The ceremonial importance of Matcha, used in Chanoyu, the Japanese tea ceremony, underscores its cultural significance and the artistry involved in its preparation.

3. Gyokuro

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Gyokuro stands out for its distinct shading process, where the tea bushes are covered for approximately 20 to 30 days before harvesting. This technique reduces the bitterness by increasing theanine and caffeine content, resulting in a tea that has a sweet and full-bodied flavor, with a silky texture. Gyokuro, often referred to as “jade dew,” is highly prized for its smooth, umami-rich profile, making it one of the most luxurious types of green tea.

4. Longjing (Dragon Well)

Longjing (Dragon Well)

Longjing, or Dragon Well, tea is one of China’s most famous green teas, hailing from the West Lake region of Hangzhou. Its leaves are pan-fired by hand to stop the fermentation process, which creates a flat, smooth shape.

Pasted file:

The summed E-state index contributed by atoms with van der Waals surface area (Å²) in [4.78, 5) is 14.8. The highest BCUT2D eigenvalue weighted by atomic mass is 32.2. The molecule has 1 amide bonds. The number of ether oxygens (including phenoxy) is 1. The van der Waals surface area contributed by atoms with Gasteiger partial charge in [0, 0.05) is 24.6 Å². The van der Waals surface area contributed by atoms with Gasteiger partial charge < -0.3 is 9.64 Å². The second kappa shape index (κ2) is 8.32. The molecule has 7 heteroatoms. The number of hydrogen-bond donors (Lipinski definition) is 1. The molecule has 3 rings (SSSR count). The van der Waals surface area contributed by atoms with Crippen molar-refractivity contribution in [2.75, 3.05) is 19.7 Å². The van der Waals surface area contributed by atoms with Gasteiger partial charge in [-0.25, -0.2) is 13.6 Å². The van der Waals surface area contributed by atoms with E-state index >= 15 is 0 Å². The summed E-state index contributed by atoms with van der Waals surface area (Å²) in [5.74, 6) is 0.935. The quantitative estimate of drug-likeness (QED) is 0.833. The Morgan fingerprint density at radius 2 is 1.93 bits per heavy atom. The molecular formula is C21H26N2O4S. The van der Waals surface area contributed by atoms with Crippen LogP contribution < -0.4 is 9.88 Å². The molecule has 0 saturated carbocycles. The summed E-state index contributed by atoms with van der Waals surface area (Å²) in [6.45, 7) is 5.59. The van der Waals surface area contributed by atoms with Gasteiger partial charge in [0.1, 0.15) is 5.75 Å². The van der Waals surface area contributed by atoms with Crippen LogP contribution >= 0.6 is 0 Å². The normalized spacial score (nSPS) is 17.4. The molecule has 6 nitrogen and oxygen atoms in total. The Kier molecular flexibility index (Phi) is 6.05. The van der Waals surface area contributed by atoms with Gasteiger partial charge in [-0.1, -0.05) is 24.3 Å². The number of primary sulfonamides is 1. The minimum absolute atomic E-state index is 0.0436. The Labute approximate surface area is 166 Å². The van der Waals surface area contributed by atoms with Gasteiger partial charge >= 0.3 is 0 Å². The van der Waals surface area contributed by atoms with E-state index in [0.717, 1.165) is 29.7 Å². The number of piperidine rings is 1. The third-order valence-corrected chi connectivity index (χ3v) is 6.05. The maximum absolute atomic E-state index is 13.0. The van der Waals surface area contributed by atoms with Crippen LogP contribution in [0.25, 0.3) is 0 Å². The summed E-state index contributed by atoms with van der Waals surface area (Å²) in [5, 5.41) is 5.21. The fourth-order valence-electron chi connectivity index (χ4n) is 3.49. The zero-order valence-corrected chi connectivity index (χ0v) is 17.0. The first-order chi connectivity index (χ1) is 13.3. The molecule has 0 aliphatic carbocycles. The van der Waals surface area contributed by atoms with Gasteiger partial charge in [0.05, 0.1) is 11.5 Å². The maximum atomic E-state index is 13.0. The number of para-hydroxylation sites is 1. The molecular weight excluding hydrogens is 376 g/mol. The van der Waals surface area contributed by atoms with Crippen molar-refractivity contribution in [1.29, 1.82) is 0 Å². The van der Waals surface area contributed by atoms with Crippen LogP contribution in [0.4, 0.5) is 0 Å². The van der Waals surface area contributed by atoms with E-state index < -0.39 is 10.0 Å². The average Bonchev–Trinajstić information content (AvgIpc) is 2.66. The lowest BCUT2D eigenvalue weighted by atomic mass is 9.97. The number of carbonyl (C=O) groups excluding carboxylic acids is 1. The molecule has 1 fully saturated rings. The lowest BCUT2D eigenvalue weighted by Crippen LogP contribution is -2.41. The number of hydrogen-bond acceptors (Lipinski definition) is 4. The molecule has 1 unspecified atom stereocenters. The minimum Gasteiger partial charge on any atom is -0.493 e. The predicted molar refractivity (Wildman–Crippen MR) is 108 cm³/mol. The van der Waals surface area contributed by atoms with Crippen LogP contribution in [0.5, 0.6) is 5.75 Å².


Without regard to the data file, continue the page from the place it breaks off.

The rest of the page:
This unique processing method imparts a gentle, clean flavor with a slightly sweet, nutty undertone. Longjing’s taste profile is renowned for its minimal astringency and refreshing finish, embodying the sophistication of Chinese green teas.

5. Genmaicha

Japanese green tea Genmaicha
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Genmaicha is a distinctive Japanese green tea blended with roasted brown rice, which gives it a unique appearance and a nutty taste profile. The addition of rice was originally intended to extend the tea and make it more affordable, but it has since become beloved for its comforting, warm flavor. The roasted rice complements the grassiness of the green tea, resulting in a blend that is both soothing and satisfying.

6. Hojicha


Hojicha is distinguished by its roasting process, where tea leaves are roasted in a porcelain pot over charcoal, transforming the green leaves to a reddish-brown. This roasting process not only changes the color of the tea but also its flavor profile, reducing the caffeine content and creating a tea with a smoky, caramel-like taste. Hojicha offers a smooth, mellow flavor, making it a perfect evening tea.